We drop into this world in the middle of a 1950s cocktail party where everyone’s slap-happy and has had too much to drink. At the center of it are Alice (Pugh) and Jack (Styles), a young couple who only have eyes for each other. That’s not hard to do when you pair the world’s “It” boy with an Oscar nominee who steals the show in every film (or video where she giggles with an Aperol Spritz in hand). Pugh and Styles play well off each other — though she shines brighter every time — and have chemistry, especially when things get pretty steamy. Alice barely has time to put a roast out for dinner before she finds herself lying on the dining room table, pushing dishes off to the side, as Jack goes down on her.
The two lovebirds live in the desert town of Victory, a picturesque setting with a stunning mountain landscape, chic mid-century modern homes, and pleasant residents, with Wilde’s chain-smoking Bunny as one of the highlights. Filmed in Palm Springs, renowned for its 1950s and 1960s architecture, it provides the perfect backdrop. Production designer Katie Byron immerses you even more in this world with stunning sets that have all the retro gadgets, while costume designer Arianne Phillips’ exquisite designs make you long for a closet full of those outfits.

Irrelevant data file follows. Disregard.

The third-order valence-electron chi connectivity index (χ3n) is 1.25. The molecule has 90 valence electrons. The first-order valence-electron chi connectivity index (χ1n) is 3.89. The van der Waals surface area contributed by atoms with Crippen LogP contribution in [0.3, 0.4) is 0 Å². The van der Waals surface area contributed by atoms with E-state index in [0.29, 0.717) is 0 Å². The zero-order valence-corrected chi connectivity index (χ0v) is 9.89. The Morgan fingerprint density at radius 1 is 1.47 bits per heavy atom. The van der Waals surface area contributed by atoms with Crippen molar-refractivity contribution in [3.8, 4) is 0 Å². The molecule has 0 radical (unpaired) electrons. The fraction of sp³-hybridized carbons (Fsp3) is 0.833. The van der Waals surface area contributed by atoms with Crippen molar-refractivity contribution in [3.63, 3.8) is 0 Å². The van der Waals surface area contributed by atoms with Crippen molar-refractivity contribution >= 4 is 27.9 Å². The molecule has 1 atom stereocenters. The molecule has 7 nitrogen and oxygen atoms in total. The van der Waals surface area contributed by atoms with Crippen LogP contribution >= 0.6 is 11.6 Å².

Victory was created by Frank (Pine), and all the men work at the Victory Project. But what exactly they do is a mystery for the women, aside from it dealing with the “development of progressive materials.” As the men drive off in their colorful convertibles each morning, the women shop, gossip, attend a creepy ballet class, clean and cook all day long until their husbands return home (it gives off big “The Stepford Wives” vibes). Cinematographer Matthew Libatique captures all the activities with such rich colors and crisp visuals that immerse you even deeper into the mystique. All that’s asked of the women is that they don’t go to the headquarters or ask many questions. When your life seems so great, why would you?